"We're doing better than Europe"

by Tim Congdon in which he shows how the reduction of Government spending is placing Britain in "a virtuous circle" of prosperity. He turned the argument about a twin-track Europe on its head. He concluded that as a result of the Government's achievement in reducing public spending as a proportion of GDP,

"if Mrs. Thatcher's policies continue, the 1990s will see a two-speed Europe. A lowly taxed, lightly regulated and debt-free Britain will outpace the highly taxed, heavily regulated and debt-burdened nations of the inner core."

I think that he is right. For those three reasons, the economic prospects of the United Kingdom economy are good.

The acid test of that is not what I say but what investors do. Overseas investors are moving into this country at a rate that we have not experienced for many years. They are putting their money where their mouth is. I am talking about not only the Japanese but the Americans and Germans.

We can have endless debates on how much we should spend. Spending money is easy, and Labour Governments have been good at it, but the difficulty is creating the wealth in the first place, and Conservative Governments are very good at that.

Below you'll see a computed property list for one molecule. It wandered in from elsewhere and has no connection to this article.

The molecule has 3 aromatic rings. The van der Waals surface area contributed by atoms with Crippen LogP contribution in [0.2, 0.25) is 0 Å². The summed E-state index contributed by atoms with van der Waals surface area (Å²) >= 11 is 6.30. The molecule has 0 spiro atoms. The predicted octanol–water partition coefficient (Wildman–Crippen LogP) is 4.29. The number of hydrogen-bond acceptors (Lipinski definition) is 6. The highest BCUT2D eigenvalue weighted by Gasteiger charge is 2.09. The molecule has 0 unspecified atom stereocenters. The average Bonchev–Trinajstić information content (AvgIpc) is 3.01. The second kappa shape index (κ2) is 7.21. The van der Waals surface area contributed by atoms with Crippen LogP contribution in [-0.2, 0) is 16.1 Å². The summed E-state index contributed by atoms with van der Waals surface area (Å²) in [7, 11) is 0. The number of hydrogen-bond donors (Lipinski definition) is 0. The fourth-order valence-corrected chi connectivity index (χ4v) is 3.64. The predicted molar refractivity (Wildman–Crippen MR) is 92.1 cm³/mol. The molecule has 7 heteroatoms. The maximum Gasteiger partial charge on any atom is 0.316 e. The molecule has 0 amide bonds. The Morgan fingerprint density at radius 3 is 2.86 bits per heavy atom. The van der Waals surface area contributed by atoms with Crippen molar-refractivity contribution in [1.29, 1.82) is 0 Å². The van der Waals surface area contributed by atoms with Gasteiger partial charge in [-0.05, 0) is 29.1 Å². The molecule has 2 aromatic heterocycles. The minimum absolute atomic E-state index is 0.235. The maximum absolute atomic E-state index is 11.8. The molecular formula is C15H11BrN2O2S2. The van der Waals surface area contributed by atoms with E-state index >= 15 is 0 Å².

9.9 pm

Dr. Norman A. Godman (Greenock and Port Glasgow) : In what I promise will be a brief intervention, I wish to make a somewhat unfashionable plea for the continuation of certain financial subsidies to two maritime industries--shipbuilding and fishing.

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What is the Government's position on the continuation of the European Community shipbuilding intervention fund? We are reaching the end of the period of the sixth directive, and I should like to know where the Government stand on the continuation of that important subsidy.

The aim of the shipbuilding intervention fund is to narrow the gap between the price that a European Community shipyard can offer a would-be customer and the cost of a ship built in south-east Asia. If we are to retain our shipbuilding industry, it is essential that the European Community retains the shipbuilding intervention fund. The next directive should increase the subsidy. The industry will require that essential form of assistance if we are to retain anything of what was once, especially in the north-east of England and Scotland, a magnificent industry. All that is left is a remnant of it, but it is still an important employer of highly skilled labour in areas of the United Kingdom that have high unemployment. My constituency is a classic example of that. Unemployment in Greenock and Port Glasgow is twice the national average, yet it would reduce substantially if the Government allowed Scott Lithgow designated status vis-a-vis the intervention fund. I hope that I receive an answer to that from the Minister.